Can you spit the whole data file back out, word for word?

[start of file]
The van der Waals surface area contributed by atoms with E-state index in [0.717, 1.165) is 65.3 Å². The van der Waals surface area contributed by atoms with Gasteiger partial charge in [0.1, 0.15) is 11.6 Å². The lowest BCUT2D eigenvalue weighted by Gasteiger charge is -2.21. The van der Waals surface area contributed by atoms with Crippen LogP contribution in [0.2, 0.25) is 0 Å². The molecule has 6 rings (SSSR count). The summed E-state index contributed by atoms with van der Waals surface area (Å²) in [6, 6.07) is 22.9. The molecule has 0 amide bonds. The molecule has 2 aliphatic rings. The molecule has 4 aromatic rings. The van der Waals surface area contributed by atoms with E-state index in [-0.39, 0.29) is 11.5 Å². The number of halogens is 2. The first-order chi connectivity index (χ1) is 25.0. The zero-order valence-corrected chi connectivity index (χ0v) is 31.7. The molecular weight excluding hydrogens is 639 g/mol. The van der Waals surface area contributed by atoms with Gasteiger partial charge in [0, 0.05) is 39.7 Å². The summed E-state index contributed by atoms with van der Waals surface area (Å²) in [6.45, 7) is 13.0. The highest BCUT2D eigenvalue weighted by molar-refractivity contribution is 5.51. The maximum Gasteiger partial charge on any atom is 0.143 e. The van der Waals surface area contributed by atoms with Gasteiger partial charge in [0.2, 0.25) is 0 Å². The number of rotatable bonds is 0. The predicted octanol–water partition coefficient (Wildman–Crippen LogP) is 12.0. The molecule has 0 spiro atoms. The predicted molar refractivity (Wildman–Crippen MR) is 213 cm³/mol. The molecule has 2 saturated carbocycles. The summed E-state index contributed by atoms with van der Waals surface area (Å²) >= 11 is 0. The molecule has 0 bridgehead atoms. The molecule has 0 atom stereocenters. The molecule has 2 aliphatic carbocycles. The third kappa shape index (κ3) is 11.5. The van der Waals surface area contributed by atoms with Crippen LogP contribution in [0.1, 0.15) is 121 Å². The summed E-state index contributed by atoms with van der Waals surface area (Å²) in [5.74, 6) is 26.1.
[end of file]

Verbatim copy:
The van der Waals surface area contributed by atoms with E-state index in [0.717, 1.165) is 65.3 Å². The van der Waals surface area contributed by atoms with Gasteiger partial charge in [0.1, 0.15) is 11.6 Å². The lowest BCUT2D eigenvalue weighted by Gasteiger charge is -2.21. The van der Waals surface area contributed by atoms with Crippen LogP contribution in [0.2, 0.25) is 0 Å². The molecule has 6 rings (SSSR count). The summed E-state index contributed by atoms with van der Waals surface area (Å²) in [6, 6.07) is 22.9. The molecule has 0 amide bonds. The molecule has 2 aliphatic rings. The molecule has 4 aromatic rings. The van der Waals surface area contributed by atoms with E-state index in [-0.39, 0.29) is 11.5 Å². The number of halogens is 2. The first-order chi connectivity index (χ1) is 25.0. The zero-order valence-corrected chi connectivity index (χ0v) is 31.7. The molecular weight excluding hydrogens is 639 g/mol. The van der Waals surface area contributed by atoms with Gasteiger partial charge in [0, 0.05) is 39.7 Å². The summed E-state index contributed by atoms with van der Waals surface area (Å²) in [6.45, 7) is 13.0. The highest BCUT2D eigenvalue weighted by molar-refractivity contribution is 5.51. The maximum Gasteiger partial charge on any atom is 0.143 e. The van der Waals surface area contributed by atoms with Gasteiger partial charge in [0.2, 0.25) is 0 Å². The number of rotatable bonds is 0. The predicted octanol–water partition coefficient (Wildman–Crippen LogP) is 12.0. The molecule has 0 spiro atoms. The predicted molar refractivity (Wildman–Crippen MR) is 213 cm³/mol. The molecule has 2 saturated carbocycles. The summed E-state index contributed by atoms with van der Waals surface area (Å²) >= 11 is 0. The molecule has 0 bridgehead atoms. The molecule has 0 atom stereocenters. The molecule has 2 aliphatic carbocycles. The third kappa shape index (κ3) is 11.5. The van der Waals surface area contributed by atoms with Crippen LogP contribution in [0.1, 0.15) is 121 Å². The summed E-state index contributed by atoms with van der Waals surface area (Å²) in [5.74, 6) is 26.1.